The Daily Pennsylvanian is a student-run nonprofit.

Please support us by disabling your ad blocker on our site.


Wharton marketing professor J. Scott Armstrong has been working on forecasting elections since 2004.

Credit: Katie Zhao

As the presidential primaries progress, the question of who will end up as the Republican and Democratic nominees has reached a fever point. Wharton marketing professor J. Scott Armstrong has the answer — or at least he’s working on it.

Armstrong, along with a group of political scientists, created in 2003 to predict presidential elections, beginning with the 2004 election. Like ESPN writer Nate Silver’s popular FiveThirtyEight blog, PollyVote uses evidence-based methods of forecasting to make political predictions.

While the website focuses on the presidential election, its main purpose is to compare different methodologies of forecasting.

“What we were trying to do is to demonstrate to the world that if you use what we call ‘evidence based principles forecasting,’ you can improve just about any forecast in the world,” Armstrong said. He chose the presidential election for the purpose of gaining attention from the press and the general public.

Armstrong believes his staff does a far more comprehensive job than the more noteworthy FiveThirtyEight.

“They also do combining, not nearly to the extent we do,” Armstrong said, adding that Silver “uses his judgment and that’s not a good idea, but it makes it more interesting for people.”

PollyVote, in contrast to other businesses or government agencies, combine forecasts for improved accuracy. Their most up-to-date forecast of the presidential election has the Democratic Party taking the general election with 52.7 percent of the vote.

“Most people think if you look at a forecast, you should try to pick the best one, but that’s false,” Armstrong noted. “In fact, if you use a combined forecast, you can very often, very often, do better than the best component in that combination.”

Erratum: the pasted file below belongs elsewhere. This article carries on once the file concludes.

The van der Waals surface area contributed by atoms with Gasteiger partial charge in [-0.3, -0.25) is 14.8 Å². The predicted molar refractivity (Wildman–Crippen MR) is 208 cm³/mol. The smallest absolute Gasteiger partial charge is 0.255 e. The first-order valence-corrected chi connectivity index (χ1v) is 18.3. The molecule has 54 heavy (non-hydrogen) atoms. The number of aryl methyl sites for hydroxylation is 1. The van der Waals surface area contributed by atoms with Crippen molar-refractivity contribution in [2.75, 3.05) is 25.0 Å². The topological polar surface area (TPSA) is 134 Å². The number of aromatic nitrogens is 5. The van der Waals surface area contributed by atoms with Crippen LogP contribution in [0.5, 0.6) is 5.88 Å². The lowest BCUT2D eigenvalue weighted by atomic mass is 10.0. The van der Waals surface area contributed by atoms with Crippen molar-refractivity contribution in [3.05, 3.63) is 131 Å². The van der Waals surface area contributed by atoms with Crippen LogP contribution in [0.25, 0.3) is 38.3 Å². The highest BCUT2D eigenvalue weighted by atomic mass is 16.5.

“Combination” entails the inclusion of multiple statistical factors together to predict outcomes.

Armstrong uses about 10 econometric models, political polls, expert opinions, prediction markets and citizen forecasts.

One model he uses is called a “biographical model,” which draws from the biographical information about the candidate to predict the outcome of the election.

“If we have a lot of information about the background of that candidates, if that’s all the information we have, we can get a pretty good forecast of who is going to win,” Armstrong said.

1968 Wharton graduate and Republican presidential candidate Donald Trump scores very poorly on the bio-index.

“We’ve never had anybody so low, it’s astonishing,” Armstrong said. “That should be an indication to the party that they are going to have a real problem if they select Trump.”

On the PollyVote website, users can actually calculate their own biographical index to see how well they would fare against Trump or Democratic candidate Hillary Clinton.

PollyVote includes the predictions and news, along with complete explanations of the process used to forecast. As for the future, Armstrong said that the site will add factors to assist people in choosing a candidate and choosing which issues to advertise and help people improve the persuasiveness of their advertisements.

“Getting rid of subjectivity and combining are the two key things,” Armstrong said. “So far, it’s been the most accurate way to forecast the election.”

Comments powered by Disqus

Please note All comments are eligible for publication in The Daily Pennsylvanian.